Cameron Devlin pushing for a start at Hearts as he reveals Australians who inspire him
Behind the smiles and warmth lies a steely interior which has driven Cameron Devlin from Seymour Shaw Park, Sydney, to Tynecastle Park, Edinburgh.
He is not here simply to make up the numbers. Nor is he here as a “project” player needing developed to cope in the unforgiving Scottish Premiership. This diminutive Australian is ready to make an impact and has flown halfway round the planet to do so.
Devlin is in contention to start Hearts’ league match against Livingston today having enjoyed a 34-minute debut as a substitute at Ross County last weekend. The energy, tenacity and composure he injected hints at a valuable signing.
He isn’t short of compatriot predecessors in British football but, for the 23-year-old, playing in Europe was a childhood ambition.
From Sutherland Sharks, through the youth systems of Western Sydney Wanderers and Sydney FC, to Wellington Phoenix and, briefly, Newcastle Jets, he carried the same motivation to reach this continent.
“I think growing up for any Aussie, Tim Cahill was a bit of a legend,” smirks Devlin. “Obviously he’s not in my position. Seeing the sort of players that have come from similar paths to me, obviously I always wanted to play in Australia and make a name for myself over there then make a move, that’s something I’ve been lucky enough to do.
“Players like Tom Rogic, who have come over and done really well for himself. He’s at a very big club and doing well.
“Aaron Mooy was one I looked up to in terms of how he went about his career. He started off with not much of a name in Australia and now he’s played in the Premier League, so he’s probably our best and most consistent player in the Socceroos.
“They’re a couple that I really do look up to, but to play for your country is pretty special. They’ve all got their own story and their own path, they’ve all done really well to get there and hopefully I can follow them.
“I’ve said before, if there were opportunities to come to Europe, come to Hearts, not any club, but to a nice pathway I would’ve jumped at it.
“I think for any Australian you just want to get into Europe, because of the market, not only for the national team. In Australia there are only 12 teams. No disrespect to the Australian League because that’s the only reason I’m here. It’s done so much for me.
“It’s a good league, there’s some great players and great coaches there, but in Europe there are hundreds and thousands of professional teams.
“You’ve got to jump at the opportunity, and I think I was just one of the lucky ones that Hearts, a club I knew before, came in for me. They’re such a big club, with a massive history and a massive fanbase.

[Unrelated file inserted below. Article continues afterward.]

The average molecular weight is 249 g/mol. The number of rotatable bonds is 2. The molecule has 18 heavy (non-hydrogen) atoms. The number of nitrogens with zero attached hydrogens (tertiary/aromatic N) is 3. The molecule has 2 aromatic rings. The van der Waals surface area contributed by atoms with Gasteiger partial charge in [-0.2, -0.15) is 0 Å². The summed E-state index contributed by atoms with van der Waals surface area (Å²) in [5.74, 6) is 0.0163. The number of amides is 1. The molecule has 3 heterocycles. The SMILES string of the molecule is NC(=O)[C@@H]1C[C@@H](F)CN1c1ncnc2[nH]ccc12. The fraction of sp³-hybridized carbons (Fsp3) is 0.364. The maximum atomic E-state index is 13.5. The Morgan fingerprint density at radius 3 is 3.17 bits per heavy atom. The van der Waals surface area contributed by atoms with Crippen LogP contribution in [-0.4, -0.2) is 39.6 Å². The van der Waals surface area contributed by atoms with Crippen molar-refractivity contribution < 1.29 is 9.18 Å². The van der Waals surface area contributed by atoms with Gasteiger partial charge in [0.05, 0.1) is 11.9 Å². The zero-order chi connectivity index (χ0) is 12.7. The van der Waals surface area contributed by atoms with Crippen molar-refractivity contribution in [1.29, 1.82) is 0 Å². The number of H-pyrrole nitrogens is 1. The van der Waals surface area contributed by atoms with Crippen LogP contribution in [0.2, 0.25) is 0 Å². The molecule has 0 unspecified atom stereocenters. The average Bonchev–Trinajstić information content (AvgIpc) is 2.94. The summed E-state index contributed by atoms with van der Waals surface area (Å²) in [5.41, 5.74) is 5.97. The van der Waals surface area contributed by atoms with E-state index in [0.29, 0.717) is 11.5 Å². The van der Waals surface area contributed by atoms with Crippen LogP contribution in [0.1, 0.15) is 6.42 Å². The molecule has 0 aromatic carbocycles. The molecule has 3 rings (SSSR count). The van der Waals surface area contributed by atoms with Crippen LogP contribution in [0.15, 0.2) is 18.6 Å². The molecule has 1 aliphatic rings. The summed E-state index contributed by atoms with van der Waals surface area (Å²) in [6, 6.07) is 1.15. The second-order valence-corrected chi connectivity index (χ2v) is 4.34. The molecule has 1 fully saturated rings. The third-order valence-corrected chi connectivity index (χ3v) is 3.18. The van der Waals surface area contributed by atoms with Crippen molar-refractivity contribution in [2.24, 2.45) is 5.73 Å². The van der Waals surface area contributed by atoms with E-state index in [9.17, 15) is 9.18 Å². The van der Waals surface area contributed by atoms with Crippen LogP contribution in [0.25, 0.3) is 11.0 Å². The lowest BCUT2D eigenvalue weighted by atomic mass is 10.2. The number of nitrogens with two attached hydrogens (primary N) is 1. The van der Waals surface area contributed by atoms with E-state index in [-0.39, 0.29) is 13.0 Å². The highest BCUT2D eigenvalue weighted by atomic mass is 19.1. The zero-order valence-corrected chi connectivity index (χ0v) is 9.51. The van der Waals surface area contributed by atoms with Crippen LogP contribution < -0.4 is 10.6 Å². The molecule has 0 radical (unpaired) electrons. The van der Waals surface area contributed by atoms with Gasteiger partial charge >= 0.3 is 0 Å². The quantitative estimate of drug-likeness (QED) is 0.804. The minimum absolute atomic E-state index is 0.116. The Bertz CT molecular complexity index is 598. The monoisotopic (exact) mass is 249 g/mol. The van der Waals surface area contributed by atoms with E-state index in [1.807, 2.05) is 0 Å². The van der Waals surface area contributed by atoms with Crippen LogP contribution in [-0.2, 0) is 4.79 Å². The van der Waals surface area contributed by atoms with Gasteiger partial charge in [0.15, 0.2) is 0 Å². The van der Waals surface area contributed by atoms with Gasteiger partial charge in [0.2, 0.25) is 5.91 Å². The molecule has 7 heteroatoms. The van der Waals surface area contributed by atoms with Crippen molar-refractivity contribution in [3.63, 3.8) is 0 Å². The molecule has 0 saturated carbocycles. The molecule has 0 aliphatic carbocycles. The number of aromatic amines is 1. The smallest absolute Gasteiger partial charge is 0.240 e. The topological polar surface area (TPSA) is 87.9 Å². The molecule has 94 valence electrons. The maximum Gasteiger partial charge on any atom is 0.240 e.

“The boys that are here now, they’re all good players, we train at such a high standard, the staff have been class with me as well and I just feel grateful to have the opportunity to be at Hearts.”
A member of the Australian Olympic squad this summer, Devlin hopes national coach Graham Arnold will monitor his progress in Scotland. Arnold took charge of the Olyroos in Japan.
“He knows me before from Sydney FC days when he was the head coach there,” explains the player. “Arnie’s a great coach, but the only way I’m going to get there is to play well at Hearts, otherwise I won’t have a chance.”
Saying you are an Olympian is “pretty cool” by Devlin’s own admission. He appeared only once in Japan – against Egypt – and had a watching brief the rest of the time.
“It was an unbelievable experience. I am very grateful I got that opportunity,” he says. “I was laughing with the boys the other day because I was in the stand for the Spain game and there were times I was happy about that!
“The boys did well, we only lost in the last ten minutes and felt we should have got a draw. But it was an unbelievable experience to see those players up close. They are freaks, to be honest. Pedri is incredible.”
Speed of the game
What he learned will be put into practice in a maroon shirt, although Devlin won’t change his game too much. “The gaffer has said to bring the attributes that got me here in the first place, just play my own game,” he says.
“Obviously the speed of the game is a lot quicker than I have experienced back home. I only got half an hour last weekend and it was the back end of the game but the speed was quicker. It was a lot more frantic and there was a lot more pressing.
“For me that’s going to make me a better player. It will make me move the ball on quicker and think two steps ahead, which is something I need to do if I want to go to the next level.
“So there are parts I will have to adapt but I think it is also important to stick to what I do best and get around the park as much as I can. There are parts I will need to adapt to and that will come with time.”
He is also adapting off the field having moved into his own apartment last week. “I am loving it, the city is beautiful. I had been told that by Aussies who had travelled here and stopped over, not for football.
“A lot say it’s their favourite city and I don’t blame them one little bit. I have tried to get about as much as I can to see what’s about and try the restaurants and all that sort of stuff.
“It’s a beautiful city when the weather is good. I’m very happy, especially now I am in my place. I’ve got a home to go back to.”